MD+DI Online is part of the Informa Markets Division of Informa PLC

This site is operated by a business or businesses owned by Informa PLC and all copyright resides with them. Informa PLC's registered office is 5 Howick Place, London SW1P 1WG. Registered in England and Wales. Number 8860726.

World's Thinnest Semiconductor Featured in New Nanolaser

Scientists claim their nanometer-sized laser employs the thinnest semiconductor available today.

Kristopher Sturgis

Nanolaser configuration
The semiconductor is 100,000 times thinner than a human hair.

A nanometer-sized laser uses a tungsten-based semiconductor only three atoms thick--making it reportedly more energy efficient, easier to build, and more compatible with modern electronics, according to the researchers at the University of Washington and Stanford University.

The researchers boast the semiconductor is the world's thinnest--about 100,000 times thinner than a human hair. The semiconductor is employed as the gain material that emits light. It does so quite efficiently, and has already been doing the same for transistors, light-emitting diodes, and solar cells, according to a university news release.

Nanolasers have a range of potential applications within the realm of medical technology, specifically when it comes to next-gen computing and implantable microchip technologies. While it remains to be seen whether implantable microchips will truly be the next step in health monitoring, it seems that next-gen computing can lead to an enhancement across the board in medical devices, including diagnostics and treatment technologies.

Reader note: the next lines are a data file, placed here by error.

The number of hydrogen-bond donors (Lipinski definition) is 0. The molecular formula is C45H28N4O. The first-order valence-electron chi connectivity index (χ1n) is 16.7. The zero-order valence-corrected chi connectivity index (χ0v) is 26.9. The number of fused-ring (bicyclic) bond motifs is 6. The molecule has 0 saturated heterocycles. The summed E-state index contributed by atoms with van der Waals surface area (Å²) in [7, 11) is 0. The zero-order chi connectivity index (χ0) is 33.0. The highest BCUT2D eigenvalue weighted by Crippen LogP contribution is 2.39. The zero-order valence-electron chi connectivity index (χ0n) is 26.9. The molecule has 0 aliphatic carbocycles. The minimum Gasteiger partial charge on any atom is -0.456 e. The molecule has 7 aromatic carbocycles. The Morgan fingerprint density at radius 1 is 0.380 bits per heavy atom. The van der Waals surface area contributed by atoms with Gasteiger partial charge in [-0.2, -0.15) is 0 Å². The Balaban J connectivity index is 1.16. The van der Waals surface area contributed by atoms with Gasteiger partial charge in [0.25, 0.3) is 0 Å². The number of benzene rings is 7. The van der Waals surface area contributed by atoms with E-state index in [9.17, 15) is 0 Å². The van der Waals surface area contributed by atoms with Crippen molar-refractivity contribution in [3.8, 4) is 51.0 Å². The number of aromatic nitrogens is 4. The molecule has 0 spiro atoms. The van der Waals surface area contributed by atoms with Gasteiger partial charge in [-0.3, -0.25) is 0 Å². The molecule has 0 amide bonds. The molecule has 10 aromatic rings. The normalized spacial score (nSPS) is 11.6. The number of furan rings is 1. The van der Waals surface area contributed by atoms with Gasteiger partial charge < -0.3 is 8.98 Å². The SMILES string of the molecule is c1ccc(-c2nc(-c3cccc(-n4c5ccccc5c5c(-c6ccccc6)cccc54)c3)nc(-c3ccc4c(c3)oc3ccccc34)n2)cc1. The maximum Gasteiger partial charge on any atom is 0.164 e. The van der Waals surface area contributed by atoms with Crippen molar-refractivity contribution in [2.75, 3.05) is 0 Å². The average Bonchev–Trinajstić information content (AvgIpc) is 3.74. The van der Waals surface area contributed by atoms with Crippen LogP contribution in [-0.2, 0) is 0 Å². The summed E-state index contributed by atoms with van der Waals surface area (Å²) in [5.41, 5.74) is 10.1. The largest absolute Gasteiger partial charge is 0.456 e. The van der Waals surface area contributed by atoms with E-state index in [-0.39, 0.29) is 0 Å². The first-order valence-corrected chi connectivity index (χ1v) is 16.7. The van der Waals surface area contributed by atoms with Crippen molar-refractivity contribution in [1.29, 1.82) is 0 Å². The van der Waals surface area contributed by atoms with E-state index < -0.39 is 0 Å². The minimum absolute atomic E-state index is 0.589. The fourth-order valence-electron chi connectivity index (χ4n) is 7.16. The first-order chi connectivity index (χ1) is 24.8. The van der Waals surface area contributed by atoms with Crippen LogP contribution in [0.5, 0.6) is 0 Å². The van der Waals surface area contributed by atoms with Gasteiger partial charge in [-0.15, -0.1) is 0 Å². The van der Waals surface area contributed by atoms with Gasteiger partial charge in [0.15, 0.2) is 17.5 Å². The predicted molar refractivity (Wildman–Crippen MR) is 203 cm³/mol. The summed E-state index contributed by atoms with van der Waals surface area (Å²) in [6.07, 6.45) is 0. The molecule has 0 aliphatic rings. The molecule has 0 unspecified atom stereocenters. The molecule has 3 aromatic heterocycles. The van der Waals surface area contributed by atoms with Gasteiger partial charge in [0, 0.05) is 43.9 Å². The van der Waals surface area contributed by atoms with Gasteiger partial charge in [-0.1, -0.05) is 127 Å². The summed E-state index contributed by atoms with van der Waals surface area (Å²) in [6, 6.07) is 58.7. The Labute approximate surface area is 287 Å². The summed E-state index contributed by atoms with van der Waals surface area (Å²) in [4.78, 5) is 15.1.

Beyond its size and efficiency, the other sizeable benefit is that this technology can be easily fabricated, and can potentially work with silicon components commonly found in modern electronics. Finding semiconductor materials that can work seamlessly with electronics is one of the ultimate endgames, as it could lead to electronics that waste less power, process information faster, and potentially increase their efficiency.

The technology also could give electronic makers more control over scalability, and the ability to manipulate the properties of the semiconductor. Using a separate atomic sheet as the gain material offers more versatility with the nanolaser, which researchers hope can lead to devices that can run faster while consuming less energy.

The team plans to begin investigating photon statistics to establish the coherent properties of the laser's light, as they continue to look for ways to enhance efficiency while expanding its capabilities.

Refresh your medical device industry knowledge at BIOMEDevice Boston, May 6-7, 2015.

Kristopher Sturgis is a contributor to MPMN and Qmed

Like what you're reading? Subscribe to our daily e-newsletter.

Hide comments


  • Allowed HTML tags: <em> <strong> <blockquote> <br> <p>

Plain text

  • No HTML tags allowed.
  • Web page addresses and e-mail addresses turn into links automatically.
  • Lines and paragraphs break automatically.